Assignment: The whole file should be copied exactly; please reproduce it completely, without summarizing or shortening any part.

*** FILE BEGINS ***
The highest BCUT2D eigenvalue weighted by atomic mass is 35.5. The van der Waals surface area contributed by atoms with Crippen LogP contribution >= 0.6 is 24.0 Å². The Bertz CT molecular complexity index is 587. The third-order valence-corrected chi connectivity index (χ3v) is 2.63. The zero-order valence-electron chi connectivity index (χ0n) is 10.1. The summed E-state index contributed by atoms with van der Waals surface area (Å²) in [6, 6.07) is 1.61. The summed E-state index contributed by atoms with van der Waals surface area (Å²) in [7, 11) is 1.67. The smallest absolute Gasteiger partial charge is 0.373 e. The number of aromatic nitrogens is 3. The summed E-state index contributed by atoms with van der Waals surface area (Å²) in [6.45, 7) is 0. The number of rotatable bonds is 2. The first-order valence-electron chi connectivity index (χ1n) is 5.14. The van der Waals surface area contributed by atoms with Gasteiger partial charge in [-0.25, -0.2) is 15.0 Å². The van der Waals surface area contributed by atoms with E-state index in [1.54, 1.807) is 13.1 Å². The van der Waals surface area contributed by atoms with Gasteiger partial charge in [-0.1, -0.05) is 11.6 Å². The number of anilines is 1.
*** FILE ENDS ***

The highest BCUT2D eigenvalue weighted by atomic mass is 35.5. The van der Waals surface area contributed by atoms with Crippen LogP contribution >= 0.6 is 24.0 Å². The Bertz CT molecular complexity index is 587. The third-order valence-corrected chi connectivity index (χ3v) is 2.63. The zero-order valence-electron chi connectivity index (χ0n) is 10.1. The summed E-state index contributed by atoms with van der Waals surface area (Å²) in [6, 6.07) is 1.61. The summed E-state index contributed by atoms with van der Waals surface area (Å²) in [7, 11) is 1.67. The smallest absolute Gasteiger partial charge is 0.373 e. The number of aromatic nitrogens is 3. The summed E-state index contributed by atoms with van der Waals surface area (Å²) in [6.45, 7) is 0. The number of rotatable bonds is 2. The first-order valence-electron chi connectivity index (χ1n) is 5.14. The van der Waals surface area contributed by atoms with Gasteiger partial charge in [-0.25, -0.2) is 15.0 Å². The van der Waals surface area contributed by atoms with E-state index in [1.54, 1.807) is 13.1 Å². The van der Waals surface area contributed by atoms with Gasteiger partial charge in [-0.1, -0.05) is 11.6 Å². The number of anilines is 1.